Also, miraculously conserved is the House of the famous 18th-century poet and jurist Pasquale Stanislao Mancini, Pasquale Stanislao Mancini and in his shadow the great women in his life his mother Maria Grazia Riola a lover of science and poetry. musician and fluent in French written and spoken both self-taught and a prodigy in the study of history, his wife, Laura Beatrice Oliva, poet and highly acclaimed theatrical author of the 18th century and his daughter Grazia Mancini, journalist and writer who participated actively in the political debate of her time on the emancipation of women. All three women dedicated their lives to instruction, poetry, music and languages.
Still to be admiredTemplate:Feudotory of Trevico 1136 Adam de Bruyeres are the remains of the benedictine church and monastery of Saint Giovanni in Acquara. The church of Saint Francis dates back to 1630 and conserves 17th century statues, whilst the Sanctuary of Santa Maria delle Fratte dates back to the 12th century and has been rebuilt numerous times due to the destruction by earthquake fenomena. The patron Saint Maria is celebrated on 2 February, and other dates to remember are Saint Anne, 26 July and Saint Anthony, 13 June and Saint Rocco 16 August.
Few people know that Castel Baronia invented its own conventional language called "Ciaschino", created by the craftsmen and merchants of buttons and combs made from horns "segacorne", a craft to which Castellesi were famous and these products were exported to many different countries including the United States of America, mainly to Italian barber shops. This language, it is said, was used during the war to pass information from one family to another without being understood by any one except Castellesi. This town has over the years been emptied by immigration, but in occasion of the summer festivities, there returns a great presence of Castellesi from around the world who return here for their holidays. Typical cuisine of this town includes home-made salami of various types, cheese for grating on pasta, ricotta, cured lard and more. For cooked dishes all ingredients fresh and strictly homemade "Cravaiuoli" Ravioli with ricotta, "La'ine" tagliatelle with tomato salsa, "Mmenesta Mmaretata" greens marinated and cooked with pork bones and rind, Cakes or sweets like "Castagnaccio" pastry stuffed with chestnut puree sugar cacao and liquor. "Pizza cu la riccotta" Flan of ricotta sugar and cinnamon and much much more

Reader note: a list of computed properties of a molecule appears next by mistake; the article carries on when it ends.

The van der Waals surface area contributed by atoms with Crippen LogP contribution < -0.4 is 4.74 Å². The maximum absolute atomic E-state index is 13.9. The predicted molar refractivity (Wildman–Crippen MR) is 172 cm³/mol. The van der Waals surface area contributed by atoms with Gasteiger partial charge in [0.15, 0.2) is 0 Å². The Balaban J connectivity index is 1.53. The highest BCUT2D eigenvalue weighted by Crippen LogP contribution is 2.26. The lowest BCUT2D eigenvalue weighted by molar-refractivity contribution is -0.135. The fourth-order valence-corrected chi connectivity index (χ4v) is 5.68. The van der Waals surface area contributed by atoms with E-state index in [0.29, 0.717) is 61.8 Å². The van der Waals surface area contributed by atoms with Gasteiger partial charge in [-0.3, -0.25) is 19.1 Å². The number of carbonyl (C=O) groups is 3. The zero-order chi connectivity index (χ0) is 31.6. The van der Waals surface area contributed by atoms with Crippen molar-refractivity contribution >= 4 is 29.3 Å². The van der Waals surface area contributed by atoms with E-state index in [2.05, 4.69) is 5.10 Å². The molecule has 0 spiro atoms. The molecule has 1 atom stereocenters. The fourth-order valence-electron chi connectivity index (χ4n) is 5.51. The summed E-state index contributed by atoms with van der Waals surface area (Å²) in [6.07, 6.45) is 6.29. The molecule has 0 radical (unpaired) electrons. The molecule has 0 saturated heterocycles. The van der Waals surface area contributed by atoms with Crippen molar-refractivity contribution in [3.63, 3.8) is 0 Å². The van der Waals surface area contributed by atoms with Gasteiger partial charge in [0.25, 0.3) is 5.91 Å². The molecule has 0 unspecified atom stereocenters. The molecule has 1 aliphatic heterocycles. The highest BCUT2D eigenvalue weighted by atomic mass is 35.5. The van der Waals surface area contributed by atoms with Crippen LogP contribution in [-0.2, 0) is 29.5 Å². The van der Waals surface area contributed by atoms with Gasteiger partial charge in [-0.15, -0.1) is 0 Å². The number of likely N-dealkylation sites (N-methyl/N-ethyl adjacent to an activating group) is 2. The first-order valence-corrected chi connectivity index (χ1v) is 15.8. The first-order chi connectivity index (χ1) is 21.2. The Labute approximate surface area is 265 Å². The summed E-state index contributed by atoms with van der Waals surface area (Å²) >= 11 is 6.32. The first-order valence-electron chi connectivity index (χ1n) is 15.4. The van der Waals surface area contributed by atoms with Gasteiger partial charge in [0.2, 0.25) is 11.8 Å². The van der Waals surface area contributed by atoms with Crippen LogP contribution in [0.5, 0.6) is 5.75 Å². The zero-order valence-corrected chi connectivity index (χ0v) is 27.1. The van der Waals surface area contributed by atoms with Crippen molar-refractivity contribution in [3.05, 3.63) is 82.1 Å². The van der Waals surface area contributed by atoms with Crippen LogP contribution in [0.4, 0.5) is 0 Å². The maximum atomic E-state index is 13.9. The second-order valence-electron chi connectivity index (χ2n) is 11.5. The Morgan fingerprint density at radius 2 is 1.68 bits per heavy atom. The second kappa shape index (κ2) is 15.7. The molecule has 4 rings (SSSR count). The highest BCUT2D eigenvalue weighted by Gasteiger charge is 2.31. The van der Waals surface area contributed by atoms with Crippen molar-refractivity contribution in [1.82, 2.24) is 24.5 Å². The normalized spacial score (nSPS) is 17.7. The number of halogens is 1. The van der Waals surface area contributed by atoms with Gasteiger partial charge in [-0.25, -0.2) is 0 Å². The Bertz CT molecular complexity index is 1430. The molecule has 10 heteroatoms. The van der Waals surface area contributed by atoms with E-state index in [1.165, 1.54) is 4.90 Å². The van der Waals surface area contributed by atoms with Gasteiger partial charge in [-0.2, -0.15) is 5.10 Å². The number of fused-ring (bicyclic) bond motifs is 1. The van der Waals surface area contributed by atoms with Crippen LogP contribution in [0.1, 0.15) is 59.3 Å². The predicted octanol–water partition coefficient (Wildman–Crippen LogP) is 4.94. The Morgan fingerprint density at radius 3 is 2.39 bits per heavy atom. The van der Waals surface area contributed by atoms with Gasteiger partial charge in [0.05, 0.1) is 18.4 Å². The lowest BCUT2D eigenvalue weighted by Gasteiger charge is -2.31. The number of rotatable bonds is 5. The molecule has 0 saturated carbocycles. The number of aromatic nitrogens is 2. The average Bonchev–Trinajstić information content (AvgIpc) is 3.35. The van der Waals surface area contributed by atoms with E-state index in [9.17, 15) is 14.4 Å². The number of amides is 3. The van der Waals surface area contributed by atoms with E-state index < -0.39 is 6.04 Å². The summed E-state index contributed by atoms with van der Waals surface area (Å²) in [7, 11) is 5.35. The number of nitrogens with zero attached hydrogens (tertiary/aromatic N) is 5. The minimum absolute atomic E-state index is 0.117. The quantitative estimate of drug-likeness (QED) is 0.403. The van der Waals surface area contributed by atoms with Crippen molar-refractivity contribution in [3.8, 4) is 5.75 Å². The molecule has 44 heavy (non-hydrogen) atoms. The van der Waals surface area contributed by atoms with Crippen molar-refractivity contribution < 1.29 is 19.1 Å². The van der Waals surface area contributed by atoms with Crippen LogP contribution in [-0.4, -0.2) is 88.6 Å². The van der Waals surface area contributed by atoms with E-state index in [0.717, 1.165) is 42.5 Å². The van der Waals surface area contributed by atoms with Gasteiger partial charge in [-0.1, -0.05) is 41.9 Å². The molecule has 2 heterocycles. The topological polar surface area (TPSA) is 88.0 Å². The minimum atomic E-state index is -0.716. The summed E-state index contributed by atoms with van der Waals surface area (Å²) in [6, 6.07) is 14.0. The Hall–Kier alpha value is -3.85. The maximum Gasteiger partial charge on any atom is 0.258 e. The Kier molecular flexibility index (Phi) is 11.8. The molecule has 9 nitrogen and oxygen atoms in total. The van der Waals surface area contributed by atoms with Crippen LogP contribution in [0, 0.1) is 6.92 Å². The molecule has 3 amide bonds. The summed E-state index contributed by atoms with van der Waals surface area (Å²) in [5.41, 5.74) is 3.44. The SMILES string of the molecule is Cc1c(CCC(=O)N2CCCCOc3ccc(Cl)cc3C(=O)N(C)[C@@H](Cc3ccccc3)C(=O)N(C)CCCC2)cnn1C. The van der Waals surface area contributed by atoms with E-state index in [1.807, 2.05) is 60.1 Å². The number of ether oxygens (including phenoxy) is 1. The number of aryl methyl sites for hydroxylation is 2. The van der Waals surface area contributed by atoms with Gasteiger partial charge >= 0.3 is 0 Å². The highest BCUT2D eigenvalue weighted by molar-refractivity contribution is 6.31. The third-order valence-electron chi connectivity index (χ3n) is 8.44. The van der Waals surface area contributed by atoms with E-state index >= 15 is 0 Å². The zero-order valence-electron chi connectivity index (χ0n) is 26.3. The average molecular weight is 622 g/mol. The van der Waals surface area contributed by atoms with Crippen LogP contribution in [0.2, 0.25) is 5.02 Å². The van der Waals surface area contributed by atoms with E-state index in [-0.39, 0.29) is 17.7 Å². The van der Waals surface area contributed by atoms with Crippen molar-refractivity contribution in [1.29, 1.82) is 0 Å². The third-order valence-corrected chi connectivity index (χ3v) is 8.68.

Castel Baronia produces the finest extravirgin olive oil,"Gocce d'Oro" or golden drops from the numerous olive plantations in this area, mainly from Ravece and a variety of vines make this town a culinary dream.
The women of Castel Baronia are famous for their crochet skills, linen embroidery including embroidery and lace for the church altars, with some of the most elaborate and beautiful priceless specimens in Italy. The inhabitants of this small town can boast today amongst their craftsmanship, basket weavers, ceramicists, oil painting and water colour artists, and some of the most interesting and beautiful home created nativity scenes to be seen in Irpinia.